It is impossible to describe how difficult it is to lose such an incredible person—and my only sibling—so unexpectedly. But however hard it was for me, it was no doubt even more painful for his fiancĂ©e, who was with him throughout that awful week. In the months thereafter, the unqualified support I got from friends, family, and coworkers was invaluable. But I also consider myself deeply in debt to triathlon for helping me through that time by lending structure to my life, and offering a constructive outlet for the emotional maelstrom I was experiencing. I found that 20-mile runs and 100-mile bike rides allowed me to reach a zen-like state of reflection on my troubles, and no matter how exhausted I became, life always seemed brighter after a few hours in the sunshine. In one of life’s sad ironies, Jaron never got to witness a triathlon, but I have come to think that the sport captures his life philosophy more than anything else I have experienced; the mentality of adventure, self-exploration, living in the moment, and pushing oneself rapturously to the breaking point was his essence.

I ordered a set of custom triathlon jerseys, and I, my family, and several of Jaron’s friends have worn them at every race since.

In September 2007, I competed in Ironman Wisconsin, my second race of that distance and the first since Jaron passed away. The day was simply spectacular, and as I donned my wetsuit and made the slow march across the timing mat with the 2,500 other anxious competitors, I looked across the water and realized that tears were streaming down my face. One friendly guy next to me noticed and, trying to be reassuring, asked if it was my first time.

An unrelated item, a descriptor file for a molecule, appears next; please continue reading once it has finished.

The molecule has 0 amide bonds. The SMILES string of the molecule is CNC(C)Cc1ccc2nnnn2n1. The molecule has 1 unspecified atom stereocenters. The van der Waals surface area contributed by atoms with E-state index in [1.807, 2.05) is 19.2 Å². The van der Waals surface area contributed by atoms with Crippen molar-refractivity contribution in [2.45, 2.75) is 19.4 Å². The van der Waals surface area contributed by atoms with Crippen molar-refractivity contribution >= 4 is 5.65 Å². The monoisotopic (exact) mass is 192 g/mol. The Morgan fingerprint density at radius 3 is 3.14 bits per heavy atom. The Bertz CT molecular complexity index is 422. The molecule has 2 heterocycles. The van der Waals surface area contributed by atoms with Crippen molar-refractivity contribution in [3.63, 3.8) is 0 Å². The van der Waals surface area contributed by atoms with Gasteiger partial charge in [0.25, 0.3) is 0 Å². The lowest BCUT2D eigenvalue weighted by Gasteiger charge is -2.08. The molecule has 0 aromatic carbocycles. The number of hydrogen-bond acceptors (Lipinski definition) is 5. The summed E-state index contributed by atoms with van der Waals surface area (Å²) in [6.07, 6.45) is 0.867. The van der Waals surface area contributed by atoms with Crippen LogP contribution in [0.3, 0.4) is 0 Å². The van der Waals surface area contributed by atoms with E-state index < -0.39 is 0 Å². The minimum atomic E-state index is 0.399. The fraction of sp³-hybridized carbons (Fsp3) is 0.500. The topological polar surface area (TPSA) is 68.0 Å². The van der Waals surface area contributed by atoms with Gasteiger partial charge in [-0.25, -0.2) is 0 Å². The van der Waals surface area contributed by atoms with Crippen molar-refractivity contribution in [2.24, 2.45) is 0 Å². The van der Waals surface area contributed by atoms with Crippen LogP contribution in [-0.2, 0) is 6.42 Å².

But it was the opposite of fear or nerves—it was the realization that our sport is such a metaphor for life, and the sudden certainty that Jaron was there with me, grinning and waiting for the moment when the gun would go off and we would charge off together into the sunrise.

People often ask me why anyone would choose to train for 20 hours a week on top of commitments to job, family, friends, and significant others. I think we all have different reasons, whether it is running from something, running toward something, or just loving to run. Personally, Jaron taught me that we can all do amazing things if we recognize the moral obligation to use the talents we are given, and to chase big dreams with fearless abandon. I miss him deeply every day, but once or twice a year, when the alarm goes off at 4:00 a.m. and I head out of my door toward the transition area, I get a quiet smile and think: Come on, buddy. We’re going racing.